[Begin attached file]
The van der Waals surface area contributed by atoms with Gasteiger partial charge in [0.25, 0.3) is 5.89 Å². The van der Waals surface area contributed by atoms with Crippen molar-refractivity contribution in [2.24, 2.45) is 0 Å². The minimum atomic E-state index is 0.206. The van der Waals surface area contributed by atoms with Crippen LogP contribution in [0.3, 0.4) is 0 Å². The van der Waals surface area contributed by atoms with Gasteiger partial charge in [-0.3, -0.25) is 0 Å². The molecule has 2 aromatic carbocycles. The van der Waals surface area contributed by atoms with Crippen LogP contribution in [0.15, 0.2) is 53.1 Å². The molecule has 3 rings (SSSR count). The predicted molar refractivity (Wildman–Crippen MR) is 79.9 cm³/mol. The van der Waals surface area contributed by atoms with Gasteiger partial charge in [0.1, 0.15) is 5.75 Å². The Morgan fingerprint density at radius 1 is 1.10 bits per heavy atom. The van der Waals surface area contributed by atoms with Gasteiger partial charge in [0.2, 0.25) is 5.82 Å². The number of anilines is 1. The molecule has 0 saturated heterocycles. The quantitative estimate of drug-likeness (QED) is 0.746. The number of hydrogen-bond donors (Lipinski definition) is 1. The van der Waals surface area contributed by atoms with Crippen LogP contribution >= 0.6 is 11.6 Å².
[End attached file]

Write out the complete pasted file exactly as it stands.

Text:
The van der Waals surface area contributed by atoms with Gasteiger partial charge in [0.25, 0.3) is 5.89 Å². The van der Waals surface area contributed by atoms with Crippen molar-refractivity contribution in [2.24, 2.45) is 0 Å². The minimum atomic E-state index is 0.206. The van der Waals surface area contributed by atoms with Crippen LogP contribution in [0.3, 0.4) is 0 Å². The van der Waals surface area contributed by atoms with Gasteiger partial charge in [-0.3, -0.25) is 0 Å². The molecule has 2 aromatic carbocycles. The van der Waals surface area contributed by atoms with Crippen LogP contribution in [0.15, 0.2) is 53.1 Å². The molecule has 3 rings (SSSR count). The predicted molar refractivity (Wildman–Crippen MR) is 79.9 cm³/mol. The van der Waals surface area contributed by atoms with Gasteiger partial charge in [0.1, 0.15) is 5.75 Å². The Morgan fingerprint density at radius 1 is 1.10 bits per heavy atom. The van der Waals surface area contributed by atoms with Gasteiger partial charge in [0.2, 0.25) is 5.82 Å². The number of anilines is 1. The molecule has 0 saturated heterocycles. The quantitative estimate of drug-likeness (QED) is 0.746. The number of hydrogen-bond donors (Lipinski definition) is 1. The van der Waals surface area contributed by atoms with Crippen LogP contribution >= 0.6 is 11.6 Å².